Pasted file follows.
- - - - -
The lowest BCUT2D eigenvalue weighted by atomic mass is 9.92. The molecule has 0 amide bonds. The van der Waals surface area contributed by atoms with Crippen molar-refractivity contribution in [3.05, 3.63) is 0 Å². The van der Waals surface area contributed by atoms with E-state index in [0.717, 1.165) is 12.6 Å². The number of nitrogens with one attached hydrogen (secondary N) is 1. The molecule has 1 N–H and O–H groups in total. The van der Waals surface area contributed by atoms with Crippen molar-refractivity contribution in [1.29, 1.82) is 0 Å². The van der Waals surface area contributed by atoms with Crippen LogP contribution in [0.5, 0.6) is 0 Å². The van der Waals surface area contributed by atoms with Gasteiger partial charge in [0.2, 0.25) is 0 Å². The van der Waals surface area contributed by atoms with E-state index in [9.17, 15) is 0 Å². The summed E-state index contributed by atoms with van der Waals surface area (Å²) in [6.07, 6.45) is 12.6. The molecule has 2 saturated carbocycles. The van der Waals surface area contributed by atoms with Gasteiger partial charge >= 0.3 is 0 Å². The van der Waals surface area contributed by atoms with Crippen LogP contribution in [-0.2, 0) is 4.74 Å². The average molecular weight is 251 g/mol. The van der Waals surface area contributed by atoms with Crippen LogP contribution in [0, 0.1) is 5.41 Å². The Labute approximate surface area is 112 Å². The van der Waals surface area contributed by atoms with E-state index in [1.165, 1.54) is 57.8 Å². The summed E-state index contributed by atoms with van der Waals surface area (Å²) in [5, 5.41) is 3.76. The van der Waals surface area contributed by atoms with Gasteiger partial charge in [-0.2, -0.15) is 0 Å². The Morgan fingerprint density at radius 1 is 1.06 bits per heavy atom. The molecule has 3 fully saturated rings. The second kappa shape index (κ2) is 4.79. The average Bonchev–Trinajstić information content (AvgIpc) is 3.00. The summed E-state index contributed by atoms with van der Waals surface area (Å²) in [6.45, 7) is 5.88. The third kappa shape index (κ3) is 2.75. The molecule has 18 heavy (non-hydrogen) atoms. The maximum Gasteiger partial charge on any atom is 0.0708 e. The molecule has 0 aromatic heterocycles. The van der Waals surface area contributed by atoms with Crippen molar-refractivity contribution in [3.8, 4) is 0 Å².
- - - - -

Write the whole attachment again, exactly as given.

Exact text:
The lowest BCUT2D eigenvalue weighted by atomic mass is 9.92. The molecule has 0 amide bonds. The van der Waals surface area contributed by atoms with Crippen molar-refractivity contribution in [3.05, 3.63) is 0 Å². The van der Waals surface area contributed by atoms with E-state index in [0.717, 1.165) is 12.6 Å². The number of nitrogens with one attached hydrogen (secondary N) is 1. The molecule has 1 N–H and O–H groups in total. The van der Waals surface area contributed by atoms with Crippen molar-refractivity contribution in [1.29, 1.82) is 0 Å². The van der Waals surface area contributed by atoms with Crippen LogP contribution in [0.5, 0.6) is 0 Å². The van der Waals surface area contributed by atoms with Gasteiger partial charge in [0.2, 0.25) is 0 Å². The van der Waals surface area contributed by atoms with E-state index in [9.17, 15) is 0 Å². The summed E-state index contributed by atoms with van der Waals surface area (Å²) in [6.07, 6.45) is 12.6. The molecule has 2 saturated carbocycles. The van der Waals surface area contributed by atoms with Gasteiger partial charge >= 0.3 is 0 Å². The van der Waals surface area contributed by atoms with Crippen LogP contribution in [-0.2, 0) is 4.74 Å². The average molecular weight is 251 g/mol. The van der Waals surface area contributed by atoms with Crippen LogP contribution in [0, 0.1) is 5.41 Å². The Labute approximate surface area is 112 Å². The van der Waals surface area contributed by atoms with E-state index in [1.165, 1.54) is 57.8 Å². The summed E-state index contributed by atoms with van der Waals surface area (Å²) in [5, 5.41) is 3.76. The van der Waals surface area contributed by atoms with Gasteiger partial charge in [-0.2, -0.15) is 0 Å². The Morgan fingerprint density at radius 1 is 1.06 bits per heavy atom. The molecule has 3 fully saturated rings. The second kappa shape index (κ2) is 4.79. The average Bonchev–Trinajstić information content (AvgIpc) is 3.00. The summed E-state index contributed by atoms with van der Waals surface area (Å²) in [6.45, 7) is 5.88. The third kappa shape index (κ3) is 2.75. The molecule has 18 heavy (non-hydrogen) atoms. The maximum Gasteiger partial charge on any atom is 0.0708 e. The molecule has 0 aromatic heterocycles. The van der Waals surface area contributed by atoms with Crippen molar-refractivity contribution in [3.8, 4) is 0 Å².